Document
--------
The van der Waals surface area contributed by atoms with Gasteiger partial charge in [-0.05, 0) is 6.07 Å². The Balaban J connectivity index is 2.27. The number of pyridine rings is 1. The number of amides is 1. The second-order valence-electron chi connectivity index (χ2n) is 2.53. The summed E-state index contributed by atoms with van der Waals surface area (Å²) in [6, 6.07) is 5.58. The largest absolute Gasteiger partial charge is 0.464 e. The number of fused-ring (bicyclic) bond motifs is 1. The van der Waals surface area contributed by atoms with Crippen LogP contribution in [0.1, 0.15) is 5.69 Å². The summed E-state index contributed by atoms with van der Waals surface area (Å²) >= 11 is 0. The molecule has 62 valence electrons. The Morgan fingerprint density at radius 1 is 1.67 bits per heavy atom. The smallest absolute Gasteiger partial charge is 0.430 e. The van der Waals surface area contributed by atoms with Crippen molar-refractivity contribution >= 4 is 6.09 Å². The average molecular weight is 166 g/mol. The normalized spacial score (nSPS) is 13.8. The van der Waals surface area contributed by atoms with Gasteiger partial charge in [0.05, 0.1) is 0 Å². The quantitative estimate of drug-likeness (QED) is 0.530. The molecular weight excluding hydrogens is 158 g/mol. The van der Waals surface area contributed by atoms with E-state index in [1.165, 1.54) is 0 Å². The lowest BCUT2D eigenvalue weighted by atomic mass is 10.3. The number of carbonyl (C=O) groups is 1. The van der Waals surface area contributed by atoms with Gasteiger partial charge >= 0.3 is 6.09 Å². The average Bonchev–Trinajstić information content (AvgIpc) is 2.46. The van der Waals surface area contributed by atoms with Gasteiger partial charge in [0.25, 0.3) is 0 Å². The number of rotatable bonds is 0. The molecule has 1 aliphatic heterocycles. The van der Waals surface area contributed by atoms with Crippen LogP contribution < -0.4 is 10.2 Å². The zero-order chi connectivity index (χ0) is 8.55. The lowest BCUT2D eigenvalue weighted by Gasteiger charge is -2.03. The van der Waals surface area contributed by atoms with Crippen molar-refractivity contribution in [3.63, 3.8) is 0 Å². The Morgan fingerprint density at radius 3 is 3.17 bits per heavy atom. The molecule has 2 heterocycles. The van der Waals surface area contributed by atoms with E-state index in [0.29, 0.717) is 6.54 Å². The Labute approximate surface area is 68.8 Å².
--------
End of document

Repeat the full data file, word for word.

The van der Waals surface area contributed by atoms with Gasteiger partial charge in [-0.05, 0) is 6.07 Å². The Balaban J connectivity index is 2.27. The number of pyridine rings is 1. The number of amides is 1. The second-order valence-electron chi connectivity index (χ2n) is 2.53. The summed E-state index contributed by atoms with van der Waals surface area (Å²) in [6, 6.07) is 5.58. The largest absolute Gasteiger partial charge is 0.464 e. The number of fused-ring (bicyclic) bond motifs is 1. The van der Waals surface area contributed by atoms with Crippen LogP contribution in [0.1, 0.15) is 5.69 Å². The summed E-state index contributed by atoms with van der Waals surface area (Å²) >= 11 is 0. The molecule has 62 valence electrons. The Morgan fingerprint density at radius 1 is 1.67 bits per heavy atom. The smallest absolute Gasteiger partial charge is 0.430 e. The van der Waals surface area contributed by atoms with Crippen molar-refractivity contribution >= 4 is 6.09 Å². The average molecular weight is 166 g/mol. The normalized spacial score (nSPS) is 13.8. The van der Waals surface area contributed by atoms with Gasteiger partial charge in [0.05, 0.1) is 0 Å². The quantitative estimate of drug-likeness (QED) is 0.530. The molecular weight excluding hydrogens is 158 g/mol. The van der Waals surface area contributed by atoms with E-state index in [1.165, 1.54) is 0 Å². The lowest BCUT2D eigenvalue weighted by atomic mass is 10.3. The number of carbonyl (C=O) groups is 1. The van der Waals surface area contributed by atoms with Gasteiger partial charge >= 0.3 is 6.09 Å². The average Bonchev–Trinajstić information content (AvgIpc) is 2.46. The van der Waals surface area contributed by atoms with Gasteiger partial charge in [0.25, 0.3) is 0 Å². The number of rotatable bonds is 0. The molecule has 1 aliphatic heterocycles. The van der Waals surface area contributed by atoms with Crippen LogP contribution < -0.4 is 10.2 Å². The zero-order chi connectivity index (χ0) is 8.55. The lowest BCUT2D eigenvalue weighted by Gasteiger charge is -2.03. The van der Waals surface area contributed by atoms with Crippen molar-refractivity contribution in [3.63, 3.8) is 0 Å². The Morgan fingerprint density at radius 3 is 3.17 bits per heavy atom. The molecule has 2 heterocycles. The van der Waals surface area contributed by atoms with E-state index in [0.29, 0.717) is 6.54 Å². The Labute approximate surface area is 68.8 Å².